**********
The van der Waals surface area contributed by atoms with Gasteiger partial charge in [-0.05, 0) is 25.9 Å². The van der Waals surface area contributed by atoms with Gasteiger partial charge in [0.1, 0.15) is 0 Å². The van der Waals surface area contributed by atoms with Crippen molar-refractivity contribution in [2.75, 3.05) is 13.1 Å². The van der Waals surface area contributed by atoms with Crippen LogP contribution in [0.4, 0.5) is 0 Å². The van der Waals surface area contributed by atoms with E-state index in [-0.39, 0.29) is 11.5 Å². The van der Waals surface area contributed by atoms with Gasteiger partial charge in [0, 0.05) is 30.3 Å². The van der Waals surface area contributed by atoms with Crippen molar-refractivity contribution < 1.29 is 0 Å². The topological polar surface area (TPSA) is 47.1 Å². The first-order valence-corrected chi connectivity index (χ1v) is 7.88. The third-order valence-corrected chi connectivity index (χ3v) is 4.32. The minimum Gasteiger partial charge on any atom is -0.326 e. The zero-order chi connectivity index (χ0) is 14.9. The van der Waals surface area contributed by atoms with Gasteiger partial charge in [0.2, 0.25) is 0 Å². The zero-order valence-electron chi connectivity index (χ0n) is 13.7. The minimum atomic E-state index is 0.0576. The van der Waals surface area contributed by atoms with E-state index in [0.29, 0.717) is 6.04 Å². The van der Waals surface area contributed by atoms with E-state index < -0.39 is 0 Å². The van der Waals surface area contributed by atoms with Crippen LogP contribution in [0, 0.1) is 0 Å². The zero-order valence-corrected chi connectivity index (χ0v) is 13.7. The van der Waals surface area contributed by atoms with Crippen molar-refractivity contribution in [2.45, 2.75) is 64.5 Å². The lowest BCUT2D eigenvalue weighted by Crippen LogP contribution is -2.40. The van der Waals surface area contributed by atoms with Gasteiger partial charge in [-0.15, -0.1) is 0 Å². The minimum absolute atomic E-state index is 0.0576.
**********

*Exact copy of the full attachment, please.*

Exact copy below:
The van der Waals surface area contributed by atoms with Gasteiger partial charge in [-0.05, 0) is 25.9 Å². The van der Waals surface area contributed by atoms with Gasteiger partial charge in [0.1, 0.15) is 0 Å². The van der Waals surface area contributed by atoms with Crippen molar-refractivity contribution in [2.75, 3.05) is 13.1 Å². The van der Waals surface area contributed by atoms with Crippen LogP contribution in [0.4, 0.5) is 0 Å². The van der Waals surface area contributed by atoms with E-state index in [-0.39, 0.29) is 11.5 Å². The van der Waals surface area contributed by atoms with Gasteiger partial charge in [0, 0.05) is 30.3 Å². The van der Waals surface area contributed by atoms with Crippen molar-refractivity contribution < 1.29 is 0 Å². The topological polar surface area (TPSA) is 47.1 Å². The first-order valence-corrected chi connectivity index (χ1v) is 7.88. The third-order valence-corrected chi connectivity index (χ3v) is 4.32. The minimum Gasteiger partial charge on any atom is -0.326 e. The zero-order chi connectivity index (χ0) is 14.9. The van der Waals surface area contributed by atoms with Gasteiger partial charge in [0.2, 0.25) is 0 Å². The zero-order valence-electron chi connectivity index (χ0n) is 13.7. The minimum atomic E-state index is 0.0576. The van der Waals surface area contributed by atoms with E-state index in [0.29, 0.717) is 6.04 Å². The van der Waals surface area contributed by atoms with E-state index < -0.39 is 0 Å². The van der Waals surface area contributed by atoms with Crippen LogP contribution in [0, 0.1) is 0 Å². The zero-order valence-corrected chi connectivity index (χ0v) is 13.7. The van der Waals surface area contributed by atoms with Crippen molar-refractivity contribution in [2.45, 2.75) is 64.5 Å². The lowest BCUT2D eigenvalue weighted by Crippen LogP contribution is -2.40. The van der Waals surface area contributed by atoms with Gasteiger partial charge in [-0.15, -0.1) is 0 Å². The minimum absolute atomic E-state index is 0.0576.